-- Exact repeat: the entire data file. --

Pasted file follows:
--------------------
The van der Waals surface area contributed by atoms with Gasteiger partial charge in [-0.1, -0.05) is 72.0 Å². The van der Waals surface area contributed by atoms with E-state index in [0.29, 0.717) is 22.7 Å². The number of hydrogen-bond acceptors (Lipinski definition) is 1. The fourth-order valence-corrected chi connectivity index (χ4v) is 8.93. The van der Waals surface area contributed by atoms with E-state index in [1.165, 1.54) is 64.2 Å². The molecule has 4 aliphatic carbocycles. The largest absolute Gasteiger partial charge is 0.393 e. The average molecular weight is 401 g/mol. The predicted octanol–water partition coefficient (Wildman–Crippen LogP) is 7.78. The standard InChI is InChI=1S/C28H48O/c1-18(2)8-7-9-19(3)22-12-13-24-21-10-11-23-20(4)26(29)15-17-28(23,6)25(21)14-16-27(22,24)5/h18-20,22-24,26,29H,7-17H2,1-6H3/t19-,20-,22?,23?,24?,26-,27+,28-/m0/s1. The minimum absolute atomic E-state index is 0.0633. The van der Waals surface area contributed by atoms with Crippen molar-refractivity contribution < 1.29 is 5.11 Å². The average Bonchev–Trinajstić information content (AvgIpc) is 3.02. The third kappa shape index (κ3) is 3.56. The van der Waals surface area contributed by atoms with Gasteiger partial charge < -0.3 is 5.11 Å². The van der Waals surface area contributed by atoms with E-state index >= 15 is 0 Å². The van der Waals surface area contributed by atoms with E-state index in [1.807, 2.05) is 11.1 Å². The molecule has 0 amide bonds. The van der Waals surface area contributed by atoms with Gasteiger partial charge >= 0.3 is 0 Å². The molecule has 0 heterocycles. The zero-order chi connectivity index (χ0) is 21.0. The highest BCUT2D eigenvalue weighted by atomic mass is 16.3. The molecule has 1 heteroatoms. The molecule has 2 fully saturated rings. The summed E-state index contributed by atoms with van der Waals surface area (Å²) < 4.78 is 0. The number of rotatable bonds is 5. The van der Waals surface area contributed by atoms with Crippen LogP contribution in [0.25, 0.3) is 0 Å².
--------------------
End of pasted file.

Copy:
The van der Waals surface area contributed by atoms with Gasteiger partial charge in [-0.1, -0.05) is 72.0 Å². The van der Waals surface area contributed by atoms with E-state index in [0.29, 0.717) is 22.7 Å². The number of hydrogen-bond acceptors (Lipinski definition) is 1. The fourth-order valence-corrected chi connectivity index (χ4v) is 8.93. The van der Waals surface area contributed by atoms with E-state index in [1.165, 1.54) is 64.2 Å². The molecule has 4 aliphatic carbocycles. The largest absolute Gasteiger partial charge is 0.393 e. The average molecular weight is 401 g/mol. The predicted octanol–water partition coefficient (Wildman–Crippen LogP) is 7.78. The standard InChI is InChI=1S/C28H48O/c1-18(2)8-7-9-19(3)22-12-13-24-21-10-11-23-20(4)26(29)15-17-28(23,6)25(21)14-16-27(22,24)5/h18-20,22-24,26,29H,7-17H2,1-6H3/t19-,20-,22?,23?,24?,26-,27+,28-/m0/s1. The minimum absolute atomic E-state index is 0.0633. The van der Waals surface area contributed by atoms with Crippen molar-refractivity contribution < 1.29 is 5.11 Å². The average Bonchev–Trinajstić information content (AvgIpc) is 3.02. The third kappa shape index (κ3) is 3.56. The van der Waals surface area contributed by atoms with Gasteiger partial charge < -0.3 is 5.11 Å². The van der Waals surface area contributed by atoms with E-state index >= 15 is 0 Å². The van der Waals surface area contributed by atoms with E-state index in [1.807, 2.05) is 11.1 Å². The molecule has 0 amide bonds. The van der Waals surface area contributed by atoms with Gasteiger partial charge >= 0.3 is 0 Å². The molecule has 0 heterocycles. The zero-order chi connectivity index (χ0) is 21.0. The highest BCUT2D eigenvalue weighted by atomic mass is 16.3. The molecule has 1 heteroatoms. The molecule has 2 fully saturated rings. The summed E-state index contributed by atoms with van der Waals surface area (Å²) < 4.78 is 0. The number of rotatable bonds is 5. The van der Waals surface area contributed by atoms with Crippen LogP contribution in [0.25, 0.3) is 0 Å².